• 1610–1611, William Shakespeare, “The Tempest”, in Mr. William Shakespeares Comedies, Histories, & Tragedies: Published According to the True Originall Copies (First Folio), London: Printed by Isaac Iaggard, and Ed[ward] Blount, published 1623, OCLC 606515358 ↗, [Act III, scene i], page 11 ↗, column 1:
      Fer. I am, in my condition
      A Prince (Miranda) I do thinke a King
      (I would not ſo) and would no more endure
      This wodden ſlauerie, then to ſuffer
      The flesh-fly#English|fleſh-flie blow my mouth: heare my ſoule ſpeake.
  20. (obsolete) To spread by report; to publish; to disclose.
    • Through the court his courtesy was blown.
    • His language does his knowledge blow.
  21. (obsolete) To inflate, as with pride; to puff up.
    • c. 1601–1602, William Shakespeare, “Twelfe Night, or VVhat You VVill”, in Mr. William Shakespeares Comedies, Histories, & Tragedies: Published According to the True Originall Copies (First Folio), London: Printed by Isaac Iaggard, and Ed[ward] Blount, published 1623, OCLC 606515358 ↗, [Act II, scene v], page 263 ↗, column 2:
      O peace, now he's deepely in: looke how imagination blowes him.
  22. (intransitive) To breathe hard or quick; to pant; to puff.
    • c. 1597, William Shakespeare, “The Merry VViues of VVindsor”, in Mr. William Shakespeares Comedies, Histories, & Tragedies: Published According to the True Originall Copies (First Folio), London: Printed by Isaac Iaggard, and Ed[ward] Blount, published 1623, OCLC 606515358 ↗, [Act III, scene iii], page 58 ↗, column 1:
      ''{{abbr
      Rob.
  23. (transitive) To put out of breath; to cause to blow from fatigue.
    to blow a horse
  24. (obsolete) To talk loudly; to boast; to storm.
    • You blow behind my back, but dare not say anything to my face.
  25. (slang, informal, AAVE) To sing
    That girl has a wonderful voice; just listen to her blow!
  26. (Scientology, intransitive) To leave the Church of Scientology in an unauthorized manner.
Translations Translations Translations
  • German: wehen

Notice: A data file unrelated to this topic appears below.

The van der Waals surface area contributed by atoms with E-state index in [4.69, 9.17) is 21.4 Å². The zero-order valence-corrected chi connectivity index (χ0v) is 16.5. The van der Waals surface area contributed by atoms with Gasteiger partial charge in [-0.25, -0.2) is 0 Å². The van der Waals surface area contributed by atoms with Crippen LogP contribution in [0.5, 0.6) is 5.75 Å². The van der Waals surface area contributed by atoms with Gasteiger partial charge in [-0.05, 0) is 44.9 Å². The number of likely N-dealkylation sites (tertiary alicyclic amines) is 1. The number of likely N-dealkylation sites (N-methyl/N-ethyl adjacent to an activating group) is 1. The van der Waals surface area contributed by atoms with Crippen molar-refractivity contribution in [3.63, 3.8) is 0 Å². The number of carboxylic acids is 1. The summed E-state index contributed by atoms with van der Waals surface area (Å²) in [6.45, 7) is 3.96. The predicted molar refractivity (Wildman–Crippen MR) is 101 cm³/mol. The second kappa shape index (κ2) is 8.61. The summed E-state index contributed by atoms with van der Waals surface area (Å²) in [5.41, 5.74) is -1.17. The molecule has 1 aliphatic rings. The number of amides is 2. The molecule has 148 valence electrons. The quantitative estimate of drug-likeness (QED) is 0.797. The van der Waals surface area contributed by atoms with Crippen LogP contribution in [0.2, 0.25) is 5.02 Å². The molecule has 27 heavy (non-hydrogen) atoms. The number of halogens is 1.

• Portuguese: ser soprado
  • Russian: относи́ть
Translations Translations Translations Translations Translations Translations Translations Translations Translations Translations Translations Translations Translations Noun

blow (plural blows)

  1. A strong wind.
    We're having a bit of a blow this afternoon.
  2. (informal) A chance to catch one’s breath.
    The players were able to get a blow during the last timeout.
  3. (uncountable, US, slang) Cocaine.
  4. (uncountable, UK, slang) Cannabis.
  5. (uncountable, US Chicago Regional, slang) Heroin.
Synonyms Translations Translations
  • French: pause
  • Russian: переды́шка
Adjective

blow (comparative blower, superlative blowest)

  1. (now, chiefly, dialectal, Northern England) Blue.
Noun

blow (plural blows)

  1. The act of striking or hitting.
    A fabricator is used to direct a sharp blow to the surface of the stone.
    During an exchange to end round 13, Duran landed a blow to the midsection.
    Synonyms: bace, strike, hit, punch
  2. A sudden or forcible act or effort; an assault.
    • A vigorous blow might win [Hanno's camp].
  3. A damaging occurrence.
    A further blow to the group came in 1917 when Thomson died while canoeing in Algonquin Park.
    • c. 1603–1606, William Shakespeare, “The Tragedie of King Lear”, in Mr. William Shakespeares Comedies, Histories, & Tragedies: Published According to the True Originall Copies (First Folio), London: Printed by Isaac Iaggard, and Ed[ward] Blount, published 1623, OCLC 606515358 ↗, [Act IV, scene vi]:
      a most poor man, made tame to fortune's blows
    Synonyms: disaster, calamity
Translations Translations Verb

blow (blows, present participle blowing; past blew, past participle blown)

  1. To blossom; to cause to bloom or blossom.
    • 1599, William Shakespeare, Much Ado About Nothing, Act 4 Scene 1
      You seem to me as Dian in her orb,
      As chaste as is the bud ere it be blown;
    • 1667, John Milton, Paradise Lost, Book 5
      How blows the citron grove.
Related terms Noun

blow (plural blows)

  1. A mass or display of flowers; a yield.
  2. A display of anything brilliant or bright.
  3. A bloom, state of flowering.
    Roses in full blow.
Related terms Translations
Blow
Proper noun
  1. Surname